A Massachusetts health care cost watchdog agency helped block plans of the state’s largest hospital system to expand into the suburbs. Now, other states are looking at whether Massachusetts’ decade-old model of controlling health costs is worth emulating.
CMS chief Chiquita Brooks-LaSure says the agency reserves its power to quickly institute new regulations for “absolute emergencies.” On staffing, nursing home residents might need to wait years to see any real change.
Mass General Brigham’s $2.3 billion expansion plan is raising state officials’ concerns that it will reduce competition and raise the price of care in Massachusetts. It also signals a national shift from a focus on hospital mergers and purchases of physician practices — which boost the cost of care — to individual hospitals’ expansions to gain a bigger share of the market.
En parte porque las políticas sobre el acceso y los costos de Medigap cambian dependiendo del estado, o por la información confusa, muchos beneficiarios no eligen lo que más les conviene.
TV ads and mailings targeting seniors tout Medicare Advantage plans this time of year, but millions choosing traditional Medicare make a costly and difficult decision about Medigap coverage, which gets much less attention.
Medicare has proposed revamping its payment rules to get more people into a diabetes prevention plan that helps them eat better, exercise more and maintain a healthier lifestyle. Out of an estimated 16 million Medicare beneficiaries whose excess weight and other risk factors make them eligible, only 3,600 have participated since 2018.
Policies mandating company approval before talking publicly about conditions in hospitals have been a source of conflict over the past year, as physicians, nurses and other health workers have been disciplined for speaking or posting about what they view as dangerous covid-19 safety precautions. The appeals court’s decision could mean that hospitals — and other employers — will need to revise their policies.
The agency is to decide by June 7 whether to greenlight Biogen’s drug aducanumab, despite a near-unanimous rejection of the product by an FDA advisory committee of outside experts in November. Some scientists at the agency have endorsed the drug, though.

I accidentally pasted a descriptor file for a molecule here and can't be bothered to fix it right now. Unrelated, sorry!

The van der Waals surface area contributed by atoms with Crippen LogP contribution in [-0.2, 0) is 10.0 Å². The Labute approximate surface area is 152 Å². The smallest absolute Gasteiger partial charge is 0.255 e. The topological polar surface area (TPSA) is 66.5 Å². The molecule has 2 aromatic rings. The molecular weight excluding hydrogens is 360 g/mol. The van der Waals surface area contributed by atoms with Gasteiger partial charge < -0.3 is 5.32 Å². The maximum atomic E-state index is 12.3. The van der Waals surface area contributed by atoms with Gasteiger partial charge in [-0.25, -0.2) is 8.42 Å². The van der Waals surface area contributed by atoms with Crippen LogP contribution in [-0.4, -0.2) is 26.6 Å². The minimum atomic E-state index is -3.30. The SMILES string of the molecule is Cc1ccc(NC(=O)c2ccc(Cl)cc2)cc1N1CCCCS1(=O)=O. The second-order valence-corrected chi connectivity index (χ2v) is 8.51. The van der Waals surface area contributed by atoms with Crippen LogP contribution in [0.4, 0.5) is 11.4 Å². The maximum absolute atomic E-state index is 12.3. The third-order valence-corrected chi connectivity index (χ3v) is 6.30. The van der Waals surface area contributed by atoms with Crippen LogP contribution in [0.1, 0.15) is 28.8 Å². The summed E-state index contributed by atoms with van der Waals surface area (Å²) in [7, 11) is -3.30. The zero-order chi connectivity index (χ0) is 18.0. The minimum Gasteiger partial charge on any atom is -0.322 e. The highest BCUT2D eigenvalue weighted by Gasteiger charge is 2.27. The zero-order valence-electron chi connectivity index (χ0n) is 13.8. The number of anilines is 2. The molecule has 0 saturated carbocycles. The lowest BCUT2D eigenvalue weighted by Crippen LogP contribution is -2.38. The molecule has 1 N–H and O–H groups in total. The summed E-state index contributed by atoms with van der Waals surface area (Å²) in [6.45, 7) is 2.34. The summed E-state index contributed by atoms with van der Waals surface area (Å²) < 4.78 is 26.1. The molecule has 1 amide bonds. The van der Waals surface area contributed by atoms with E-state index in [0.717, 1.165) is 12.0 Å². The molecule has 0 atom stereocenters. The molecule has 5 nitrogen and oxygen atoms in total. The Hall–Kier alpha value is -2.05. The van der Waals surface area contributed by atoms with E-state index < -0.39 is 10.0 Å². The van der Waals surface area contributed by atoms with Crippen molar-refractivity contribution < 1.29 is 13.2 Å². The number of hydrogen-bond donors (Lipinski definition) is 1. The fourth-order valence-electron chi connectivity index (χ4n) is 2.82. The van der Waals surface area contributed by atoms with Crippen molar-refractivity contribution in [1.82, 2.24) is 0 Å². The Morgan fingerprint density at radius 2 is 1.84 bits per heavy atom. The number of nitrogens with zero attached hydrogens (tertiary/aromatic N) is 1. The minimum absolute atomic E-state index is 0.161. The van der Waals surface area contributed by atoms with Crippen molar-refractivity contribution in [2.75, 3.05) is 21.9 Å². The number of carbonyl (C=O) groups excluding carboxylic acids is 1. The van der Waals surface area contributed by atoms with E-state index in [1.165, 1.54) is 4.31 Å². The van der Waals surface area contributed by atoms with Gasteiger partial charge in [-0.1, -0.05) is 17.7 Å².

Responsible for 34% of the nation’s covid death toll, nursing homes and long-term care facilities get slammed by their investors and are told to change.
A misguided federal program called the Unapproved Drugs Initiative, which put the FDA’s stamp of approval on old drugs, led to higher prices. It’s scrapped. So now what?
Many state Medicaid programs pay out-of-state providers much less than in-state facilities, often making it hard for families with medically complex children to get the care they seek.
A Texas federal judge, who previously ruled the Affordable Care Act unconstitutional, has signaled his openness to ending the law’s popular coverage requirement for preventive services.
One group of maternal health experts in 2016 urged doctors to give all women heparin shots after C-sections, barring specific medical risks for individual patients. But many physicians disagree, questioning whether wide use of the drug is effective, worth the cost and safe, since it carries the risk of bleeding.
The measures would impose taxes on increases in the price of drugs that don’t reflect improved clinical value and set the rates paid by state-run and commercial health plans to a benchmark based on prices in Canada.
The wealthy corporation that owns Chicago’s Mercy Hospital says it must close the hospital because it’s losing money. A government board says no. The corporation still has the upper hand.
While many private insurers cap what members pay in health costs, Medicare does not. Democrats and Republicans in Congress have proposed annual limits ranging from $2,000 to $3,100. But there’s disagreement about how to pay for that cost cap.
A provision the Trump administration tucked into its final rule on health plan price transparency requires telling consumers what they will pay out-of-pocket for drugs and showing them what the plan paid.
President Donald Trump wants to send seniors $200 apiece. Beyond the legal and logistical problems, health care experts point out it does little to help someone with even typical prescription costs.
Poor information-sharing between hospitals and public health agencies has hurt the response to the pandemic. Some health care systems and IT companies are making inroads, but an overhaul would cost billions.
Virginia Mason Health System and CHI Franciscan announced plans in July to merge 12 hospitals and more than 250 other treatment sites in the Puget Sound region and the Yakima area. Some patient advocacy groups warn the proposal would jeopardize access to needed services, such as emergency termination of pregnancies, contraception and physician aid in dying.